Arms Trade Treaty
As dubious practices in the fields of trade in arms and conventional military equipment were revealed throughout the 1980s’- especially during the first Gulf war, international reflection on the necessity of multilateral agreements in order to control arms transfers between States was encouraged. First issued in 1995 as a Code of Conduct on international arms transfers, the idea of a legally binding international instrument was then supported by the civil society and gradually backed up by an increasing number of States. In the following years, a real movement in favour of a more fair trade in arms emerged. In 2006, the UN addressed this problem by putting the Arms Trade Treaty (ATT) issue on its agenda. The General Assembly launched the still on-going official negotiations on the treaty at the end of 2009.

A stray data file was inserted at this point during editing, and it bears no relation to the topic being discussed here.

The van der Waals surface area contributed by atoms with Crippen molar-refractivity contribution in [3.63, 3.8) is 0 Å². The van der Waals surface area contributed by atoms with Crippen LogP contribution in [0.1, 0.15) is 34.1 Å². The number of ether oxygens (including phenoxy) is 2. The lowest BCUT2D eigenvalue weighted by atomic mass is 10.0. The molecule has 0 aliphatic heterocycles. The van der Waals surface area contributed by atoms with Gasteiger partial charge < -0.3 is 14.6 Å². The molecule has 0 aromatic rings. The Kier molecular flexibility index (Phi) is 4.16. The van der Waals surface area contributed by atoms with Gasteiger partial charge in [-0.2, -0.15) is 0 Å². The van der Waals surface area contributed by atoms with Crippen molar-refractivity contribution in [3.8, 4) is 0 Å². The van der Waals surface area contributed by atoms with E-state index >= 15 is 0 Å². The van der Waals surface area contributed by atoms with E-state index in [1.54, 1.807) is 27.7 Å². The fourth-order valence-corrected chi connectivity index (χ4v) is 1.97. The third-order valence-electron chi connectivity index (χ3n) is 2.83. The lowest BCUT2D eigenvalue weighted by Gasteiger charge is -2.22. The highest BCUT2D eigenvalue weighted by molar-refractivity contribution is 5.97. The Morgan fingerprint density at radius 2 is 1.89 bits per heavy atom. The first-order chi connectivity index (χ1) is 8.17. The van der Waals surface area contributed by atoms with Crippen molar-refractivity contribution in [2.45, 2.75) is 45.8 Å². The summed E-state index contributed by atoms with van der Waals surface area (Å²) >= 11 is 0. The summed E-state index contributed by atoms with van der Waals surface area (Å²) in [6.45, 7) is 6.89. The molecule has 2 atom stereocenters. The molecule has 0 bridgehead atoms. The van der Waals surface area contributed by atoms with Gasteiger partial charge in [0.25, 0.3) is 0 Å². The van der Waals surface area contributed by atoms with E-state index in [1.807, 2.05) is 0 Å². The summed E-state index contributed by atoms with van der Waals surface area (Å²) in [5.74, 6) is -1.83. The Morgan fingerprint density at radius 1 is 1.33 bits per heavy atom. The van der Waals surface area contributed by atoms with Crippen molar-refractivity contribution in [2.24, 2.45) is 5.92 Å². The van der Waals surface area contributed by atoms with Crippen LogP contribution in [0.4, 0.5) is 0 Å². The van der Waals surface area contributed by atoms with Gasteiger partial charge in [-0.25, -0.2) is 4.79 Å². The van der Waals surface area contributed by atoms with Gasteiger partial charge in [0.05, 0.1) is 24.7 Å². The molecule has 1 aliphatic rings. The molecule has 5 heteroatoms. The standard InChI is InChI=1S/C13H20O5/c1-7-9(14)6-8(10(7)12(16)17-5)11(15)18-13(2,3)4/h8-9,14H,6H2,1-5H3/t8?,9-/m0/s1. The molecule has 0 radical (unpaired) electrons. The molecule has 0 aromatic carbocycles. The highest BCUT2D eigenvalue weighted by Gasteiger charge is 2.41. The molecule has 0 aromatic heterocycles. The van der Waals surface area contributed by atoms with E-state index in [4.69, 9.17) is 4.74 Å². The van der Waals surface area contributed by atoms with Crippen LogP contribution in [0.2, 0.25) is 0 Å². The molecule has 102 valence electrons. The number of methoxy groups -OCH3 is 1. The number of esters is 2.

The goal of the Treaty is to control the States arms transfers by setting “strong common international standards”, in order to solve the issues emerging from the absence of regulation on trade in conventional arms and to prevent arms diversions to the illicit market. These common standards would require setting up national export, import, and arms transfers control systems. Besides this goal, for numerous States, the ATT should make States aware of their responsibilities regarding trade in arms.
Since 2006, GRIP has monitored these historical negotiations and frequently published analyses on their progress.